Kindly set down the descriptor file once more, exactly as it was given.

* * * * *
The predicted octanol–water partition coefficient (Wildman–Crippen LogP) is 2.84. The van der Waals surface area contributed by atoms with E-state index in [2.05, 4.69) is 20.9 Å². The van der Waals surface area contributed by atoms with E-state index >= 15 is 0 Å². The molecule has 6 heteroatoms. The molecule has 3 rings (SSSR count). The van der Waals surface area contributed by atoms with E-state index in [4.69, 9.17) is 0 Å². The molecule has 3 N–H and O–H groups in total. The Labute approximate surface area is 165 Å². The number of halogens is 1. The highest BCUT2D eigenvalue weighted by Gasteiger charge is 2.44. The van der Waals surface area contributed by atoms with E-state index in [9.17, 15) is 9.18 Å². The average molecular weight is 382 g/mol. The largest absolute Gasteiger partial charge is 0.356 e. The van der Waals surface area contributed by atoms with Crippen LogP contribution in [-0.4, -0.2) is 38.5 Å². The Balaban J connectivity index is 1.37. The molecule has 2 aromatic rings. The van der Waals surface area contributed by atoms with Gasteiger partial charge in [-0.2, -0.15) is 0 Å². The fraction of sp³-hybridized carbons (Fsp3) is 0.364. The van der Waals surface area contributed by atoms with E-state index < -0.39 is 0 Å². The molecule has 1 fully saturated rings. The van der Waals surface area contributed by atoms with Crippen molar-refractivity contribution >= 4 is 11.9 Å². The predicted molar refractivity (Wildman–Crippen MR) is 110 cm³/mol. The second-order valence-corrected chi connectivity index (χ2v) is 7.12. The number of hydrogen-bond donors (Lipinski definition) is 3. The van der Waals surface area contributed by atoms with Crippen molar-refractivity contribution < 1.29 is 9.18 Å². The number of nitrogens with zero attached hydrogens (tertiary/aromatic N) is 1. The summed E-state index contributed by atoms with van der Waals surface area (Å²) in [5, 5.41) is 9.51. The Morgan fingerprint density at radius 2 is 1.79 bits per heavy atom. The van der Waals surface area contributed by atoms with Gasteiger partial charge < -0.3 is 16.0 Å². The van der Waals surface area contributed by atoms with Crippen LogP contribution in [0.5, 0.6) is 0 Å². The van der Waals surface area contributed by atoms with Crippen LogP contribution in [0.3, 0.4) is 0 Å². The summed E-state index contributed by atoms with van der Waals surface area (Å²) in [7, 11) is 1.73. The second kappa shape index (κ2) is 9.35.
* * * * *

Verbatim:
The predicted octanol–water partition coefficient (Wildman–Crippen LogP) is 2.84. The van der Waals surface area contributed by atoms with E-state index in [2.05, 4.69) is 20.9 Å². The van der Waals surface area contributed by atoms with E-state index >= 15 is 0 Å². The molecule has 6 heteroatoms. The molecule has 3 rings (SSSR count). The van der Waals surface area contributed by atoms with E-state index in [4.69, 9.17) is 0 Å². The molecule has 3 N–H and O–H groups in total. The Labute approximate surface area is 165 Å². The number of halogens is 1. The highest BCUT2D eigenvalue weighted by Gasteiger charge is 2.44. The van der Waals surface area contributed by atoms with E-state index in [9.17, 15) is 9.18 Å². The average molecular weight is 382 g/mol. The largest absolute Gasteiger partial charge is 0.356 e. The van der Waals surface area contributed by atoms with Crippen LogP contribution in [-0.4, -0.2) is 38.5 Å². The Balaban J connectivity index is 1.37. The molecule has 2 aromatic rings. The van der Waals surface area contributed by atoms with Gasteiger partial charge in [-0.2, -0.15) is 0 Å². The fraction of sp³-hybridized carbons (Fsp3) is 0.364. The van der Waals surface area contributed by atoms with E-state index < -0.39 is 0 Å². The molecule has 1 fully saturated rings. The van der Waals surface area contributed by atoms with Crippen molar-refractivity contribution >= 4 is 11.9 Å². The predicted molar refractivity (Wildman–Crippen MR) is 110 cm³/mol. The second-order valence-corrected chi connectivity index (χ2v) is 7.12. The number of hydrogen-bond donors (Lipinski definition) is 3. The van der Waals surface area contributed by atoms with Crippen molar-refractivity contribution < 1.29 is 9.18 Å². The number of nitrogens with zero attached hydrogens (tertiary/aromatic N) is 1. The summed E-state index contributed by atoms with van der Waals surface area (Å²) in [5, 5.41) is 9.51. The Morgan fingerprint density at radius 2 is 1.79 bits per heavy atom. The van der Waals surface area contributed by atoms with Gasteiger partial charge < -0.3 is 16.0 Å². The van der Waals surface area contributed by atoms with Crippen LogP contribution in [0.5, 0.6) is 0 Å². The van der Waals surface area contributed by atoms with Crippen LogP contribution in [0.3, 0.4) is 0 Å². The summed E-state index contributed by atoms with van der Waals surface area (Å²) in [7, 11) is 1.73. The second kappa shape index (κ2) is 9.35.